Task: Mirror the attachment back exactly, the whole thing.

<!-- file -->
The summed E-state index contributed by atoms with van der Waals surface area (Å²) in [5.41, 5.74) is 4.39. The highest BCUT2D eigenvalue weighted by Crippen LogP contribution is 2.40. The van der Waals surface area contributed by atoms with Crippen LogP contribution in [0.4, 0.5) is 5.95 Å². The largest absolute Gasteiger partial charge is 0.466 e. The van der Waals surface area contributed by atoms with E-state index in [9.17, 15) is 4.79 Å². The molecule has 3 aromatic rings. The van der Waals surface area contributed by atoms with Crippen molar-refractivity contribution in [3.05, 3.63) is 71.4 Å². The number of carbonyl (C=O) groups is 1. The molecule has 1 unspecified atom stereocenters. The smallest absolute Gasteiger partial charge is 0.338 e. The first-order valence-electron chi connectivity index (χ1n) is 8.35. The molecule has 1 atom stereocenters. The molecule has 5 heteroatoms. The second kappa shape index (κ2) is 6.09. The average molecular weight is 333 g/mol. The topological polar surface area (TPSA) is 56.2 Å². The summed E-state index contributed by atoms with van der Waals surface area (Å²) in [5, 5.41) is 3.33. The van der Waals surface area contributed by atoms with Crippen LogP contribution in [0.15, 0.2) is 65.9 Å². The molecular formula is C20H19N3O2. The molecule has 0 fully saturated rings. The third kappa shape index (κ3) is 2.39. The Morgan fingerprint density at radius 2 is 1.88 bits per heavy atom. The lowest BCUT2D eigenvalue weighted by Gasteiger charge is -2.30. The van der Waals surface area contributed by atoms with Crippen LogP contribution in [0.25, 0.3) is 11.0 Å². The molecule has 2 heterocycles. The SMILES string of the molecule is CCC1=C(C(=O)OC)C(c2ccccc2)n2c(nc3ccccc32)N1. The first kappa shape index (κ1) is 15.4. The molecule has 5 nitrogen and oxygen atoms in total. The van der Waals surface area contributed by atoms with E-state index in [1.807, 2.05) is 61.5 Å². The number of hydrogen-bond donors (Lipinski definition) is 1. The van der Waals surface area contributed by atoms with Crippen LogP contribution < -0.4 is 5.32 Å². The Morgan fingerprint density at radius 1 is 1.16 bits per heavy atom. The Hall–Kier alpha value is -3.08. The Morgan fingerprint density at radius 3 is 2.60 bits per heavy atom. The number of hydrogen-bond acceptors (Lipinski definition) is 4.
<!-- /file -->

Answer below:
The summed E-state index contributed by atoms with van der Waals surface area (Å²) in [5.41, 5.74) is 4.39. The highest BCUT2D eigenvalue weighted by Crippen LogP contribution is 2.40. The van der Waals surface area contributed by atoms with Crippen LogP contribution in [0.4, 0.5) is 5.95 Å². The largest absolute Gasteiger partial charge is 0.466 e. The van der Waals surface area contributed by atoms with E-state index in [9.17, 15) is 4.79 Å². The molecule has 3 aromatic rings. The van der Waals surface area contributed by atoms with Crippen molar-refractivity contribution in [3.05, 3.63) is 71.4 Å². The number of carbonyl (C=O) groups is 1. The molecule has 1 unspecified atom stereocenters. The smallest absolute Gasteiger partial charge is 0.338 e. The first-order valence-electron chi connectivity index (χ1n) is 8.35. The molecule has 1 atom stereocenters. The molecule has 5 heteroatoms. The second kappa shape index (κ2) is 6.09. The average molecular weight is 333 g/mol. The topological polar surface area (TPSA) is 56.2 Å². The summed E-state index contributed by atoms with van der Waals surface area (Å²) in [5, 5.41) is 3.33. The van der Waals surface area contributed by atoms with Crippen LogP contribution in [0.15, 0.2) is 65.9 Å². The molecular formula is C20H19N3O2. The molecule has 0 fully saturated rings. The third kappa shape index (κ3) is 2.39. The Morgan fingerprint density at radius 2 is 1.88 bits per heavy atom. The lowest BCUT2D eigenvalue weighted by Gasteiger charge is -2.30. The van der Waals surface area contributed by atoms with Crippen LogP contribution in [0.25, 0.3) is 11.0 Å². The molecule has 2 heterocycles. The SMILES string of the molecule is CCC1=C(C(=O)OC)C(c2ccccc2)n2c(nc3ccccc32)N1. The first kappa shape index (κ1) is 15.4. The molecule has 5 nitrogen and oxygen atoms in total. The van der Waals surface area contributed by atoms with E-state index in [1.807, 2.05) is 61.5 Å². The number of hydrogen-bond donors (Lipinski definition) is 1. The van der Waals surface area contributed by atoms with Crippen LogP contribution < -0.4 is 5.32 Å². The Morgan fingerprint density at radius 1 is 1.16 bits per heavy atom. The Hall–Kier alpha value is -3.08. The Morgan fingerprint density at radius 3 is 2.60 bits per heavy atom. The number of hydrogen-bond acceptors (Lipinski definition) is 4.